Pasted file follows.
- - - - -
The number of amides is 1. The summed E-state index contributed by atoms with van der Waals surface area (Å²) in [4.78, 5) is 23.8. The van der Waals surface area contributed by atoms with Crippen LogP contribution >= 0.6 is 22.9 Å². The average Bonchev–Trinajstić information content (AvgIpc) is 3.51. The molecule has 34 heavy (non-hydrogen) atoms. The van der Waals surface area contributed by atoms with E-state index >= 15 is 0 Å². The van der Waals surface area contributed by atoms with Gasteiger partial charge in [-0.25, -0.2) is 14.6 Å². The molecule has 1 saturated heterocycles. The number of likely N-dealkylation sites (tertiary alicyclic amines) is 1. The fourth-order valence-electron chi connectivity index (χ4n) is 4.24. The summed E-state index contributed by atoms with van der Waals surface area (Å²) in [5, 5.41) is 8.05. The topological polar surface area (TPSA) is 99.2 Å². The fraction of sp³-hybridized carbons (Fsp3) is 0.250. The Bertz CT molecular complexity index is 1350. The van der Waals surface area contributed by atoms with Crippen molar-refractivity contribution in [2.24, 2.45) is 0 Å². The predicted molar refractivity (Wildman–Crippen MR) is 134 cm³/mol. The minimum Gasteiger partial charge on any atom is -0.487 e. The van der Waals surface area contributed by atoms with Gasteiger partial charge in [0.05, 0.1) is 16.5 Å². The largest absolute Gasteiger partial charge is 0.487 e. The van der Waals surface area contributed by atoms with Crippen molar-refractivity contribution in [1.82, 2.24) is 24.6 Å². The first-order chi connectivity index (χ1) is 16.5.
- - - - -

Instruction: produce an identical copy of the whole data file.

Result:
The number of amides is 1. The summed E-state index contributed by atoms with van der Waals surface area (Å²) in [4.78, 5) is 23.8. The van der Waals surface area contributed by atoms with Crippen LogP contribution >= 0.6 is 22.9 Å². The average Bonchev–Trinajstić information content (AvgIpc) is 3.51. The molecule has 34 heavy (non-hydrogen) atoms. The van der Waals surface area contributed by atoms with E-state index >= 15 is 0 Å². The van der Waals surface area contributed by atoms with Gasteiger partial charge in [-0.25, -0.2) is 14.6 Å². The molecule has 1 saturated heterocycles. The number of likely N-dealkylation sites (tertiary alicyclic amines) is 1. The fourth-order valence-electron chi connectivity index (χ4n) is 4.24. The summed E-state index contributed by atoms with van der Waals surface area (Å²) in [5, 5.41) is 8.05. The topological polar surface area (TPSA) is 99.2 Å². The fraction of sp³-hybridized carbons (Fsp3) is 0.250. The Bertz CT molecular complexity index is 1350. The van der Waals surface area contributed by atoms with Crippen molar-refractivity contribution in [2.24, 2.45) is 0 Å². The predicted molar refractivity (Wildman–Crippen MR) is 134 cm³/mol. The minimum Gasteiger partial charge on any atom is -0.487 e. The van der Waals surface area contributed by atoms with Gasteiger partial charge in [0.05, 0.1) is 16.5 Å². The largest absolute Gasteiger partial charge is 0.487 e. The van der Waals surface area contributed by atoms with Crippen molar-refractivity contribution in [1.82, 2.24) is 24.6 Å². The first-order chi connectivity index (χ1) is 16.5.